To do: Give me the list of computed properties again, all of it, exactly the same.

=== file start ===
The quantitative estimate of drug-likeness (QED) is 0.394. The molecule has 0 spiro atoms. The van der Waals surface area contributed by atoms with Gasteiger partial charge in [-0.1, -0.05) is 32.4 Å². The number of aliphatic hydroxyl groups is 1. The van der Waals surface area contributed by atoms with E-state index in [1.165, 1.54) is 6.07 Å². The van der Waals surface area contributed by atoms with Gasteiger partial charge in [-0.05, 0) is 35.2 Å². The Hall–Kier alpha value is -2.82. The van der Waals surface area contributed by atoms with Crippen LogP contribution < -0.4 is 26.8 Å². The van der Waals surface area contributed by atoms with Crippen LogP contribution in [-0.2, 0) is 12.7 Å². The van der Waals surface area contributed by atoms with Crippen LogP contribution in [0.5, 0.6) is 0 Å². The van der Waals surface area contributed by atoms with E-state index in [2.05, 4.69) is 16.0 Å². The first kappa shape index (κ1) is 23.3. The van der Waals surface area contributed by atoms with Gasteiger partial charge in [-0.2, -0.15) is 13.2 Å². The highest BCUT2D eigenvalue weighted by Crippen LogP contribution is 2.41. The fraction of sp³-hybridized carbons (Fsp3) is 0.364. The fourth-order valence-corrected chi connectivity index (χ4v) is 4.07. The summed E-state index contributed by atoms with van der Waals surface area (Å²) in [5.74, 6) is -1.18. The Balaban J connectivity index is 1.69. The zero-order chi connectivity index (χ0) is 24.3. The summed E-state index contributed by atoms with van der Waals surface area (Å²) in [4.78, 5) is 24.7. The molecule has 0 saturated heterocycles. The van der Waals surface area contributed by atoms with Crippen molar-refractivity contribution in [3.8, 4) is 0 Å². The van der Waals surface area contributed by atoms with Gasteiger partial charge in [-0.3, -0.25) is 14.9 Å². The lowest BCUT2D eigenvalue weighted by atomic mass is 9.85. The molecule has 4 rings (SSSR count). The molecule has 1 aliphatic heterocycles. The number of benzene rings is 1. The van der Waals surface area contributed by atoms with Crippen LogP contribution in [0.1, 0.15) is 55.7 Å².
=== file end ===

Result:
The quantitative estimate of drug-likeness (QED) is 0.394. The molecule has 0 spiro atoms. The van der Waals surface area contributed by atoms with Gasteiger partial charge in [-0.1, -0.05) is 32.4 Å². The number of aliphatic hydroxyl groups is 1. The van der Waals surface area contributed by atoms with E-state index in [1.165, 1.54) is 6.07 Å². The van der Waals surface area contributed by atoms with Gasteiger partial charge in [-0.05, 0) is 35.2 Å². The Hall–Kier alpha value is -2.82. The van der Waals surface area contributed by atoms with Crippen LogP contribution < -0.4 is 26.8 Å². The van der Waals surface area contributed by atoms with Crippen LogP contribution in [-0.2, 0) is 12.7 Å². The van der Waals surface area contributed by atoms with Crippen LogP contribution in [0.5, 0.6) is 0 Å². The van der Waals surface area contributed by atoms with E-state index in [2.05, 4.69) is 16.0 Å². The first kappa shape index (κ1) is 23.3. The van der Waals surface area contributed by atoms with Gasteiger partial charge in [-0.2, -0.15) is 13.2 Å². The highest BCUT2D eigenvalue weighted by Crippen LogP contribution is 2.41. The fraction of sp³-hybridized carbons (Fsp3) is 0.364. The fourth-order valence-corrected chi connectivity index (χ4v) is 4.07. The summed E-state index contributed by atoms with van der Waals surface area (Å²) in [5.74, 6) is -1.18. The Balaban J connectivity index is 1.69. The zero-order chi connectivity index (χ0) is 24.3. The summed E-state index contributed by atoms with van der Waals surface area (Å²) in [4.78, 5) is 24.7. The molecule has 0 saturated heterocycles. The van der Waals surface area contributed by atoms with Crippen molar-refractivity contribution in [3.8, 4) is 0 Å². The van der Waals surface area contributed by atoms with Gasteiger partial charge in [-0.3, -0.25) is 14.9 Å². The lowest BCUT2D eigenvalue weighted by atomic mass is 9.85. The molecule has 4 rings (SSSR count). The molecule has 1 aliphatic heterocycles. The number of benzene rings is 1. The van der Waals surface area contributed by atoms with Crippen LogP contribution in [0.1, 0.15) is 55.7 Å².